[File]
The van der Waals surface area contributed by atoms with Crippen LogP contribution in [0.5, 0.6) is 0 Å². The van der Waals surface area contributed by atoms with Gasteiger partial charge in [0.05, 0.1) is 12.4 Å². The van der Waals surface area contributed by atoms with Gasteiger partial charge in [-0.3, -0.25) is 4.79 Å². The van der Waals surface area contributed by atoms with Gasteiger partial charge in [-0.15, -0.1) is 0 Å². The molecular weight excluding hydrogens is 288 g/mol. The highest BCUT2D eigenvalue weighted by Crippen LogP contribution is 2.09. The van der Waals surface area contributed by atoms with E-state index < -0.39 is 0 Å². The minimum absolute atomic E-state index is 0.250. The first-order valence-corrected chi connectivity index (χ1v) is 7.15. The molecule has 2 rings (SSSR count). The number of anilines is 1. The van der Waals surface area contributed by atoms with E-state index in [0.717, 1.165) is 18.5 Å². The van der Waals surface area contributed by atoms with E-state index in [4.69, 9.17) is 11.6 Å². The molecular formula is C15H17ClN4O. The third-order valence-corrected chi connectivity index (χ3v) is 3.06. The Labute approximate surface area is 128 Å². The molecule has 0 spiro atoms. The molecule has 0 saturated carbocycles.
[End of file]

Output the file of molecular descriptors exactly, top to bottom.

The van der Waals surface area contributed by atoms with Crippen LogP contribution in [0.5, 0.6) is 0 Å². The van der Waals surface area contributed by atoms with Gasteiger partial charge in [0.05, 0.1) is 12.4 Å². The van der Waals surface area contributed by atoms with Gasteiger partial charge in [-0.3, -0.25) is 4.79 Å². The van der Waals surface area contributed by atoms with Gasteiger partial charge in [-0.15, -0.1) is 0 Å². The molecular weight excluding hydrogens is 288 g/mol. The highest BCUT2D eigenvalue weighted by Crippen LogP contribution is 2.09. The van der Waals surface area contributed by atoms with E-state index < -0.39 is 0 Å². The minimum absolute atomic E-state index is 0.250. The first-order valence-corrected chi connectivity index (χ1v) is 7.15. The molecule has 2 rings (SSSR count). The number of anilines is 1. The van der Waals surface area contributed by atoms with E-state index in [0.717, 1.165) is 18.5 Å². The van der Waals surface area contributed by atoms with E-state index in [4.69, 9.17) is 11.6 Å². The molecular formula is C15H17ClN4O. The third-order valence-corrected chi connectivity index (χ3v) is 3.06. The Labute approximate surface area is 128 Å². The molecule has 0 spiro atoms. The molecule has 0 saturated carbocycles.